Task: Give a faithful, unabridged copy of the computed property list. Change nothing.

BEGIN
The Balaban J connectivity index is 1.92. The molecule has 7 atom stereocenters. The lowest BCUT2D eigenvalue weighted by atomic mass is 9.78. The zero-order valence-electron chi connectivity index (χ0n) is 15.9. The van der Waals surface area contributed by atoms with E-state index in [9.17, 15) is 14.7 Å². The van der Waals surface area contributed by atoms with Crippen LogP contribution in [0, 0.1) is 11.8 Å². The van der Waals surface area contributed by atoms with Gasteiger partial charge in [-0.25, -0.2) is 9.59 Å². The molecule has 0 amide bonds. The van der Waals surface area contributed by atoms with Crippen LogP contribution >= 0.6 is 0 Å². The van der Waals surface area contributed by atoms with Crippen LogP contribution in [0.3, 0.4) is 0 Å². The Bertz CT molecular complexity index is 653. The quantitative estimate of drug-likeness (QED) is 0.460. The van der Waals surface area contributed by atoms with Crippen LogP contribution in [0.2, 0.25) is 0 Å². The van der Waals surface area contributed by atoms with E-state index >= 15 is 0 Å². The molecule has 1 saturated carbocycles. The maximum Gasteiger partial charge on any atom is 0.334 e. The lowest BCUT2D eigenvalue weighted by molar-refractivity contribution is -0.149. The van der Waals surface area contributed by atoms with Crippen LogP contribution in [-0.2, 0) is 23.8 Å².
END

The Balaban J connectivity index is 1.92. The molecule has 7 atom stereocenters. The lowest BCUT2D eigenvalue weighted by atomic mass is 9.78. The zero-order valence-electron chi connectivity index (χ0n) is 15.9. The van der Waals surface area contributed by atoms with E-state index in [9.17, 15) is 14.7 Å². The van der Waals surface area contributed by atoms with Crippen LogP contribution in [0, 0.1) is 11.8 Å². The van der Waals surface area contributed by atoms with Gasteiger partial charge in [-0.25, -0.2) is 9.59 Å². The molecule has 0 amide bonds. The van der Waals surface area contributed by atoms with Crippen LogP contribution >= 0.6 is 0 Å². The van der Waals surface area contributed by atoms with Crippen LogP contribution in [0.3, 0.4) is 0 Å². The Bertz CT molecular complexity index is 653. The quantitative estimate of drug-likeness (QED) is 0.460. The van der Waals surface area contributed by atoms with Crippen LogP contribution in [0.2, 0.25) is 0 Å². The van der Waals surface area contributed by atoms with E-state index >= 15 is 0 Å². The molecule has 1 saturated carbocycles. The maximum Gasteiger partial charge on any atom is 0.334 e. The lowest BCUT2D eigenvalue weighted by molar-refractivity contribution is -0.149. The van der Waals surface area contributed by atoms with Crippen LogP contribution in [-0.2, 0) is 23.8 Å².